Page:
By Brian Morelli, The Iowa City Press-Citizen
A semester studying abroad turned into much more for a University of Iowa student who received a 2010 award recognizing academic accomplishments while studying overseas.
Lauren Sieben, 21, a UI senior from Naperville, Ill., traveled to Philadelphia to accept the Council on International Educational Exchange 2010 Student Recognition Award earlier this month. She was nominated for an article she wrote about a controversial class required in Spain’s school system during her time studying in Seville, a city in southern Spain.
“I was really surprised,” said Sieben, a double major in journalism and Spanish who expects to graduate in December. “This is cliché, but my semester really was so rewarding on its own. This was something above and beyond what I would have expected out of it.”
For a class assignment during her semester abroad last spring, Sieben took on an investigative project about a government-mandated class called Education for Citizenship and the Human Rights. Her article, “Morality goes to school,” which was published in the bilingual student magazine mas+menos, focused on people’s reactions to the class on both sides of the issue.
“It was my first time in Europe, and my first time living outside the Midwest, so it was eye-opening on a number of levels.”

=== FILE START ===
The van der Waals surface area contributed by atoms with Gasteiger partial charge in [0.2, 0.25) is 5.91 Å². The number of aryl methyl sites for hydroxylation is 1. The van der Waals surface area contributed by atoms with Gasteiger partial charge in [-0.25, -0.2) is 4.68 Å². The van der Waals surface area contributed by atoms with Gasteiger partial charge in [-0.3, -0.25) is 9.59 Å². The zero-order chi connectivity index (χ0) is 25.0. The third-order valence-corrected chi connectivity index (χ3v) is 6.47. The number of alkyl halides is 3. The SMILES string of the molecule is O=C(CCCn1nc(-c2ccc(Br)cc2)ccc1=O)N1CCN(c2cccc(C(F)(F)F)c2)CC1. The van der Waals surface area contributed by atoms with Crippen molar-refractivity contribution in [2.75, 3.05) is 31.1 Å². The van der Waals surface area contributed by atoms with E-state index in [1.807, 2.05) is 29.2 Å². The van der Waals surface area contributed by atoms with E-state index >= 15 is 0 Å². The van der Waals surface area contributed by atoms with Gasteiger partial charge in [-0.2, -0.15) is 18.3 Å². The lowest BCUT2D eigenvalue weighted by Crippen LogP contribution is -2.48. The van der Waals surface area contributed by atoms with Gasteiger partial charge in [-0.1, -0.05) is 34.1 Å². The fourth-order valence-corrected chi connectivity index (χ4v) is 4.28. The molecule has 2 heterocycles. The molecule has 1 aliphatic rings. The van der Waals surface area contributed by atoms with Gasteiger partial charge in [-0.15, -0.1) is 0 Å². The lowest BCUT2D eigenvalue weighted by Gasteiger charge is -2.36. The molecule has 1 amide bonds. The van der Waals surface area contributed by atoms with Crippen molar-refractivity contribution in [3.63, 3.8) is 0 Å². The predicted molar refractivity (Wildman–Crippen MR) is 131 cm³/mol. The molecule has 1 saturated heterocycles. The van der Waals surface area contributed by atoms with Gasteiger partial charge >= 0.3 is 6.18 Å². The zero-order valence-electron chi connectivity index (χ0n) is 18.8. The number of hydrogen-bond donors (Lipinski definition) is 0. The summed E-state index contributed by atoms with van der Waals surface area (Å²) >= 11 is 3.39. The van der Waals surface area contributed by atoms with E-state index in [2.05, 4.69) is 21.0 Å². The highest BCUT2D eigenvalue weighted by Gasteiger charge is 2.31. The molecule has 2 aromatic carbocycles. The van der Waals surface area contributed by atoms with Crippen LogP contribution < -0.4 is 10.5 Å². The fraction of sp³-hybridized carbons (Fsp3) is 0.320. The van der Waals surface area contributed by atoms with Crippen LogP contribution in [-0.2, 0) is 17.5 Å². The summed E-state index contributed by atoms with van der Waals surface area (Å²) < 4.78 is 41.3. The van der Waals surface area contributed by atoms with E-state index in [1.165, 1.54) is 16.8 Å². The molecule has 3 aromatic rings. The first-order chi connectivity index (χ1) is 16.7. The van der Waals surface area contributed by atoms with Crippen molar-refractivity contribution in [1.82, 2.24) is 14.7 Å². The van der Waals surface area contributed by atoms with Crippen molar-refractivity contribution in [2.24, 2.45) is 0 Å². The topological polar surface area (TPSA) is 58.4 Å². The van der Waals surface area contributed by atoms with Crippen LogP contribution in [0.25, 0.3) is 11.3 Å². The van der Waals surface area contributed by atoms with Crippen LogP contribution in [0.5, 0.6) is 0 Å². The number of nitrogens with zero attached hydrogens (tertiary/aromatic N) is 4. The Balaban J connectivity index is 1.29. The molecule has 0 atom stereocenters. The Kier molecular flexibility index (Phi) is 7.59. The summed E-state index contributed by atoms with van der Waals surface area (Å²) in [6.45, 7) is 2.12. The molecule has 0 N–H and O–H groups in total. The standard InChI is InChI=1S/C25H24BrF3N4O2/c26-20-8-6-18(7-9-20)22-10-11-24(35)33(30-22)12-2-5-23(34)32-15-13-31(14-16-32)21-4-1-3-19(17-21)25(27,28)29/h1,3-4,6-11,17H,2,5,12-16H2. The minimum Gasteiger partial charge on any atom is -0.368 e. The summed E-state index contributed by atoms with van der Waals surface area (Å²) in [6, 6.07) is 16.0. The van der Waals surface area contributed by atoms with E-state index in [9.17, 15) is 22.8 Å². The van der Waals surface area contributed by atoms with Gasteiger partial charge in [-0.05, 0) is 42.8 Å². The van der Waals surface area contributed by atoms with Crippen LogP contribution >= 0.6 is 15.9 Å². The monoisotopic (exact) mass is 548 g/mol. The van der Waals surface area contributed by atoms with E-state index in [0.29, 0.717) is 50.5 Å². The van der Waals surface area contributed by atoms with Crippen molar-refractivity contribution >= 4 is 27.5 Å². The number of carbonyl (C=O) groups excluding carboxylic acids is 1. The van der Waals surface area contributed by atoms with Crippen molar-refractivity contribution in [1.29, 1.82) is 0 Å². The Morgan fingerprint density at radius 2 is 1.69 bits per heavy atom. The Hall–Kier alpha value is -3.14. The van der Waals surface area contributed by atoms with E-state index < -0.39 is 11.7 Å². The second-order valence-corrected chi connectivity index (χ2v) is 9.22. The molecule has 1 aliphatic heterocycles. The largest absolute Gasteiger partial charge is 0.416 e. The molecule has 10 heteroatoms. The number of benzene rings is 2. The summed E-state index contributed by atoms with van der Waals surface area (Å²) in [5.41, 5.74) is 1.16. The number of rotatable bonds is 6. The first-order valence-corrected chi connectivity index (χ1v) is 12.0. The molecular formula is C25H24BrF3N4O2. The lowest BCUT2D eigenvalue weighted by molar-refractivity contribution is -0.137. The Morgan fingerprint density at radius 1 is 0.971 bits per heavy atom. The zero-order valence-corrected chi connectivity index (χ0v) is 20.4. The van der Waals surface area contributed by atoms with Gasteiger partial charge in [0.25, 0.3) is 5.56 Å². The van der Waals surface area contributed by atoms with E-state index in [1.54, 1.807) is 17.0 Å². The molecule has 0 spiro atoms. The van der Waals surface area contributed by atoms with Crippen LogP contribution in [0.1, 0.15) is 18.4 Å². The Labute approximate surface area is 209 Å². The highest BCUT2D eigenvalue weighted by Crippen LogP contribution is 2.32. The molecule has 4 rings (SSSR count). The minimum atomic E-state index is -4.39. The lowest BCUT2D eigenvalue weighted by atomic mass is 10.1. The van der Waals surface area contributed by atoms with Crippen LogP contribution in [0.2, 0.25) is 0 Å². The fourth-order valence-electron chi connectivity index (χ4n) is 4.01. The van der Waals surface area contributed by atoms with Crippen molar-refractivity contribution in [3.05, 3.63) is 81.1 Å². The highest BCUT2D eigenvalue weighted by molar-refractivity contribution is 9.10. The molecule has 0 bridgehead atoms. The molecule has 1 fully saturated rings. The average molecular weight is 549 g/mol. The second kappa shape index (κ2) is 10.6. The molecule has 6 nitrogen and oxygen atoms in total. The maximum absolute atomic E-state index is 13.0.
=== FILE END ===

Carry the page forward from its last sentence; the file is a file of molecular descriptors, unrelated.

The class has been required at elementary and high school levels since 2007 when it was introduced by Jose Luis Rodriguez Zapatero, Spain’s prime minister and a member of the Spanish Socialist Workers’ Party. The class was met with opposition from people who claimed it blurred the line between underpinnings of the Spanish way of life into socialist indoctrination.
The experience working on the project helped Sieben put aside her inhibitions in order to dive into Spanish culture, learn her way around the city and discuss complex issues in Spanish, she said.
“It forced me to get out into the community and into Seville. It forced me to get to know the community on a deeper level,” she said.
Both the project and the study abroad experience as a whole has helped shape Sieben’s future goals, she said.
Sieben is applying for jobs in and out of journalism for after graduation. Whatever job she lands, her hope is to use her fluency in Spanish and, if she winds up in journalism, to focus on international issues, she said.
“It was my first time in Europe, and my first time living outside the Midwest, so it was eye-opening on a number of levels,” Sieben said.